“Resilient Ukraine” to resume cross-sectoral crisis simulation exercises

With the goal of enlisting cooperation of the local authorities in Chernivtsi and Ivano-Frankivsk Oblasts, the “Resilient Ukraine” programme hosted an expert workshop on August 1-2, 2022, for reviving the activity on cross-sectoral crisis simulation exercises in western Ukraine, which fall within the framework of the “Strengthening Ukraine’s Societal Resilience through Building Regional Expertise and Analytical Capacity in Civil Security Issues” project, supported by the Estonian Center for International Development (ESTDEV) and the U.S. Embassy in Kyiv.

During a two-day-long workshop in Chernivtsi, the participants discussed the crisis simulation exercises in the circumstances of the full-scale Russian aggression. “Resilient Ukraine" decided to reorient the project to the west of Ukraine and adapt its methodology, as well as the crisis simulation scenario, to the new wartime realities.

“Unfortunately, despite successful training exercises in Sumy and Dnipro, we were forced to suspend our activities in the eastern and southern oblasts amidst Russia’s full-scale aggression against Ukraine,” Dmitri Teperik, the “Resilient Ukraine” programme’s director said. “However, we have now found an opportunity to restart the cross-sectoral crisis simulation exercises. Our team is updating the methodology and adapting to the new realities in Ukraine and in its western regions in particular. Ukrainian and Estonian experts have been working relentlessly together to relaunch the training exercises.”

In the course of the workshop, the experts agreed that the exercises should focus primarily on cultivating cross-sectoral trust and shaping situation awareness of the ways to overcome a complex crisis. “Crisis simulation exercises will dwell on crisis situations that go beyond one agency’s area of responsibility. A solution to such modern-day crises requires combined efforts by various government and non-government institutions through discussion and joint decision-making," Mati Raidma, an expert of “Resilient Ukraine” and crisis simulation exercises mentor, explained.

The exercises, developed by “Resilient Ukraine” team, are unique because the scenario’s central focus is on the participants and their interaction. “Our goal is to create an experimental safe learning environment, where participants gain a set of critical skills and sharpen the tools necessary for mitigating real-life crises,” said Vadim Ivanov, an EU-recognised expert of crisis management and one of the project’s mentors. At the same time, these training exercises are aimed not at testing the individual’s professional skills but rather at mastering interpersonal ones. It implies developing their ability to negotiate, compromise, and make collective decisions to act. “Our twenty-plus years of experience in handling various crises have taught us that the problem seldom lies in one’s professional skills or adherence to protocols,” Mati Raidma added. “In most cases, soft skills, such as one’s ability to communicate efficiently, negotiate successfully, and arrive at hard but mutually acceptable decisions, are to blame.”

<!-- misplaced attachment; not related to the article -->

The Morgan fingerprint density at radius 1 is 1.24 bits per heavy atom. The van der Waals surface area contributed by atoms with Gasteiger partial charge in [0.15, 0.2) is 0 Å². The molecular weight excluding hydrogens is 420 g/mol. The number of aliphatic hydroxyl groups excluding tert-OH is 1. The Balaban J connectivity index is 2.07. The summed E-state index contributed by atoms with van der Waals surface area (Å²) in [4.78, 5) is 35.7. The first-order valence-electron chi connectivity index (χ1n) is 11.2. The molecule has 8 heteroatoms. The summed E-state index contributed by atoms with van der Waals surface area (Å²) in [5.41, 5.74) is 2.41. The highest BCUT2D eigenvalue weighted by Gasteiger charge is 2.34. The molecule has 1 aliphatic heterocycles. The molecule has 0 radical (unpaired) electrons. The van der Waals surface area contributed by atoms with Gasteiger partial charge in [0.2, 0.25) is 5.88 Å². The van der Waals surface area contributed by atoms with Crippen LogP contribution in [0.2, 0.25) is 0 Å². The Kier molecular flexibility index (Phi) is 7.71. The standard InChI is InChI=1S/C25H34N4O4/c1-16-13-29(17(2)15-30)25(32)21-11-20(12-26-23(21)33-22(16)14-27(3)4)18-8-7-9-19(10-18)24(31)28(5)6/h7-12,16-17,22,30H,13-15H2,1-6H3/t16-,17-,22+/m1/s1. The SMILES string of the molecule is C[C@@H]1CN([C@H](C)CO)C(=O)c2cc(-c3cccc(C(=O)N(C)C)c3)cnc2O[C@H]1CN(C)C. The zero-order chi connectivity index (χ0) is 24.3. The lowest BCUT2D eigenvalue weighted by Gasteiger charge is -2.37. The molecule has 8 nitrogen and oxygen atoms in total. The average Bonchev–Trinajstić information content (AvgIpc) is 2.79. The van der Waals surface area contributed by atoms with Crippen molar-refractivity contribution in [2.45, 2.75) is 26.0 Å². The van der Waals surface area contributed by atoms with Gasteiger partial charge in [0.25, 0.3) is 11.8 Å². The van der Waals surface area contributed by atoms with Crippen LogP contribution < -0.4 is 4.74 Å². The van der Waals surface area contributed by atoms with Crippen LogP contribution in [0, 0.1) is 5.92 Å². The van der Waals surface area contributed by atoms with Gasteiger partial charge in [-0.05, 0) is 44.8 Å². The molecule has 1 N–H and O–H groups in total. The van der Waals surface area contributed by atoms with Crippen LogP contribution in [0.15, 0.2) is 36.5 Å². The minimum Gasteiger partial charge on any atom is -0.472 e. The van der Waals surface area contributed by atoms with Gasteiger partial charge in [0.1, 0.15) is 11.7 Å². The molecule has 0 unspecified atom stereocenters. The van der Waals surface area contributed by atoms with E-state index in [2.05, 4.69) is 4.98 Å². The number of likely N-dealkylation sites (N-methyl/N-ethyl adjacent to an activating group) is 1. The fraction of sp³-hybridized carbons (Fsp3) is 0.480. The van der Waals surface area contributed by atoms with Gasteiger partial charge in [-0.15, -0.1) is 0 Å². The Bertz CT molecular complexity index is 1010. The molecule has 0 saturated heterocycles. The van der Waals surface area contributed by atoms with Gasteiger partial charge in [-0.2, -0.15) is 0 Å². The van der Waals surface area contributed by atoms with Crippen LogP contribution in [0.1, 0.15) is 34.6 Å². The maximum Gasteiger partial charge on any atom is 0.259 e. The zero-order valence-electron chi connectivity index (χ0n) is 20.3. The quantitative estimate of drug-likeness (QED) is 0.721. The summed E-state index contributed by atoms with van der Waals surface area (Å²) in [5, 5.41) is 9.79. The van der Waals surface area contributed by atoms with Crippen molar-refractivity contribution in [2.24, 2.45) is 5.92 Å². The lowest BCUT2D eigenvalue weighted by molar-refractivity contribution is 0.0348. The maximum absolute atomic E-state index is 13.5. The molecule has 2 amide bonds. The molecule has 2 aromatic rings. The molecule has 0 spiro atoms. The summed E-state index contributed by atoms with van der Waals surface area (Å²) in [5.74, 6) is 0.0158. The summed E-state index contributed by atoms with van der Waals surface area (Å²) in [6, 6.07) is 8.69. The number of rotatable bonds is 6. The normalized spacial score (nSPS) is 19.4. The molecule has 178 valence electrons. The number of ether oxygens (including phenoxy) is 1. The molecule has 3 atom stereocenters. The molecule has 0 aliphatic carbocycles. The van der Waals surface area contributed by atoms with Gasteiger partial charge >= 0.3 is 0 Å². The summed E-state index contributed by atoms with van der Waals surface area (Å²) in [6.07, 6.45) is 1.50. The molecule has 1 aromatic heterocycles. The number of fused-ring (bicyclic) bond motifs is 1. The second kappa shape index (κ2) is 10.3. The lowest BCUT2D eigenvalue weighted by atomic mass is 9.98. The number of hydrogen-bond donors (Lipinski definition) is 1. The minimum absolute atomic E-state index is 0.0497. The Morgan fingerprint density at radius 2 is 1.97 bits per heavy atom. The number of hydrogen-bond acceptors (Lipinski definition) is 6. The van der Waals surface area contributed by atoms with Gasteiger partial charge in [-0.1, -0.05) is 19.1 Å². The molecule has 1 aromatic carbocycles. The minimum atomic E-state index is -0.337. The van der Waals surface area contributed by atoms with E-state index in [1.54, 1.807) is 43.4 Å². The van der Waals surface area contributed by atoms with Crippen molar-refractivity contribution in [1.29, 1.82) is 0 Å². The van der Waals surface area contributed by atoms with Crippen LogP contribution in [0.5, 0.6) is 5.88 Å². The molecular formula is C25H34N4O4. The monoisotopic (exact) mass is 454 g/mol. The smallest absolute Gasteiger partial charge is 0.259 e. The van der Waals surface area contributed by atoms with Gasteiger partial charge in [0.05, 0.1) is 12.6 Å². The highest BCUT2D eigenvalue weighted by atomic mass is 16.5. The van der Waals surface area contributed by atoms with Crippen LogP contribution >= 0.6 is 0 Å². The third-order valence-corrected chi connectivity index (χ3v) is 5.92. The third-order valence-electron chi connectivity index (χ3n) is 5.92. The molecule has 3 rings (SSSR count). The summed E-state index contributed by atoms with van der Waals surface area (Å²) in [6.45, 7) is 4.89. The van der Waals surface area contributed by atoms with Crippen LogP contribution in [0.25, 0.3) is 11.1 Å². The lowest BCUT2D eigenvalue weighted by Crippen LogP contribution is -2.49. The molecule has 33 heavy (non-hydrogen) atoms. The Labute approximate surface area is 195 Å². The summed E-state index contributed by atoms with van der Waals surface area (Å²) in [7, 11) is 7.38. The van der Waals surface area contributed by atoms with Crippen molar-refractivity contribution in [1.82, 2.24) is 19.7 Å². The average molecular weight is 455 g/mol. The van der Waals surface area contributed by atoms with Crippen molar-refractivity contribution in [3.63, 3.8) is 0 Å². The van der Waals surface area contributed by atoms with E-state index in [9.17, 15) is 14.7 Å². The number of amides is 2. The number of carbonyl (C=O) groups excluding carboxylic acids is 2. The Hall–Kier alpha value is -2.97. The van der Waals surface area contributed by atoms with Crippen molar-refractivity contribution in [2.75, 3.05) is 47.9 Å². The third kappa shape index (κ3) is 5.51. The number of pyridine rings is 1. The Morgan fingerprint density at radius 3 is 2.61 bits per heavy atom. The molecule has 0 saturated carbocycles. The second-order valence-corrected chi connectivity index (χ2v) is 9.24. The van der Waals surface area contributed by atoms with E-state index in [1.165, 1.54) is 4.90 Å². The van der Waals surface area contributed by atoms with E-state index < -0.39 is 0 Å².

In addition to the workshop, “Resilient Ukraine” team arranged a series of working meetings to foster cooperation with the security stakeholders and local authorities in Chernivtsi and Ivano-Frankivsk oblasts. For instance, the agenda included meetings with the regional military administrations and the State Emergency Service’s regional departments, as well as the local city councils.

Furthermore, the programme encouraged the attendees to share the challenges they had confronted since the beginning of the great war. “Our goal is not only for you to participate in the crisis simulation exercises but also for us to better understand what challenges you have faced and will be facing in the future,Dmitri Teperik said. “After all, Estonia — as a member of the EU, NATO and other international organizations — has responsibility and a reasonable opportunity to convey your needs to various multilateral platforms. This interaction today will allow us to prepare sufficient resources to assist Ukraine at the next recovery phase as well.”

The meetings also touched upon social security and refugee issues. “Estonia has been helping Ukraine and will continue to do so,” Kaisa Üprus-Tali, the head of the Social and Health Care Board at Tallinn City Municipality and the programme’s expert, opined. “We are invested in your valuable experience related to handling internally displaced persons. Since Estonia accepted more than 50,000 Ukrainians after February 24, 2022, we should share our experiences in mitigating the refugee crisis, with the issue of their integration being the focal point.”

The “Resilient Ukraine” two-day cross-sectoral crisis simulation exercises will be held offline from October to December 2022 in western Ukraine’s six major cities: Chernivtsi, Ivano-Frankivsk, Lviv, Uzhhorod, Lutsk, and Ternopil.


The “Strengthening Ukraine’s Societal Resilience through Building Regional Expertise and Analytical Capacity in Civil Security Issues” project operates with financial support from the Estonian Center for International Development (ESTDEV) and the U.S. Department of State Office of the Assistance Coordinator for Europe and Eurasia under the Eighth Round of the Development Cooperation Partnership (DCP) Program.